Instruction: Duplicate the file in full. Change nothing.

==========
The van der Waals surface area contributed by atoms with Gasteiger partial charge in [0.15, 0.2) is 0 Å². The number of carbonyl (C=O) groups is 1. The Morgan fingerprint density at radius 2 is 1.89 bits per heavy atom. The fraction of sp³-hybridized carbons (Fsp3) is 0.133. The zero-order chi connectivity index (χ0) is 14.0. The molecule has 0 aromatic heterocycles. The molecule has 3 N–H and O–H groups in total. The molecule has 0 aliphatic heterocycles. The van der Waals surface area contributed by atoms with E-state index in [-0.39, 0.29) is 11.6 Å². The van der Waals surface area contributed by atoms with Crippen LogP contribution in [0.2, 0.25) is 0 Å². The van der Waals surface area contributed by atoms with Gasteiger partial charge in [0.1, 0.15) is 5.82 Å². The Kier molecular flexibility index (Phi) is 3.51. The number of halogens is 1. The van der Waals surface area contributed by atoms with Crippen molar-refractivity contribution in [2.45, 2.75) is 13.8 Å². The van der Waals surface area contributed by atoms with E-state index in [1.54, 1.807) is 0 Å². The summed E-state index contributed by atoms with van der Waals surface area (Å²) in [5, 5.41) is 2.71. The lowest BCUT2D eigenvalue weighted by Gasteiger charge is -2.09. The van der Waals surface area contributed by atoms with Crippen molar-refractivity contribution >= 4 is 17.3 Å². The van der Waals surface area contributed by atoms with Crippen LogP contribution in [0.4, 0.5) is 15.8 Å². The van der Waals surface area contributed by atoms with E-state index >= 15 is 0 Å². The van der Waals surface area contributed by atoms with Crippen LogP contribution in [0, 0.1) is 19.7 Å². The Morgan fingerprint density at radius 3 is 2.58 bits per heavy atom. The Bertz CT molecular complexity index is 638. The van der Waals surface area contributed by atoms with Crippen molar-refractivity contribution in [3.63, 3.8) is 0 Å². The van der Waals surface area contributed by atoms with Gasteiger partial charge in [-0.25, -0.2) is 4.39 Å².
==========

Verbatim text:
The van der Waals surface area contributed by atoms with Gasteiger partial charge in [0.15, 0.2) is 0 Å². The number of carbonyl (C=O) groups is 1. The Morgan fingerprint density at radius 2 is 1.89 bits per heavy atom. The fraction of sp³-hybridized carbons (Fsp3) is 0.133. The zero-order chi connectivity index (χ0) is 14.0. The molecule has 0 aromatic heterocycles. The molecule has 3 N–H and O–H groups in total. The molecule has 0 aliphatic heterocycles. The van der Waals surface area contributed by atoms with E-state index in [-0.39, 0.29) is 11.6 Å². The van der Waals surface area contributed by atoms with Crippen LogP contribution in [0.2, 0.25) is 0 Å². The van der Waals surface area contributed by atoms with Gasteiger partial charge in [0.1, 0.15) is 5.82 Å². The Kier molecular flexibility index (Phi) is 3.51. The number of halogens is 1. The van der Waals surface area contributed by atoms with Crippen molar-refractivity contribution in [2.45, 2.75) is 13.8 Å². The van der Waals surface area contributed by atoms with E-state index in [1.54, 1.807) is 0 Å². The summed E-state index contributed by atoms with van der Waals surface area (Å²) in [5, 5.41) is 2.71. The lowest BCUT2D eigenvalue weighted by Gasteiger charge is -2.09. The van der Waals surface area contributed by atoms with Crippen molar-refractivity contribution >= 4 is 17.3 Å². The van der Waals surface area contributed by atoms with Crippen LogP contribution in [0.4, 0.5) is 15.8 Å². The van der Waals surface area contributed by atoms with E-state index >= 15 is 0 Å². The van der Waals surface area contributed by atoms with Crippen LogP contribution in [0, 0.1) is 19.7 Å². The Morgan fingerprint density at radius 3 is 2.58 bits per heavy atom. The Bertz CT molecular complexity index is 638. The van der Waals surface area contributed by atoms with Crippen molar-refractivity contribution in [3.63, 3.8) is 0 Å². The van der Waals surface area contributed by atoms with Gasteiger partial charge in [-0.25, -0.2) is 4.39 Å².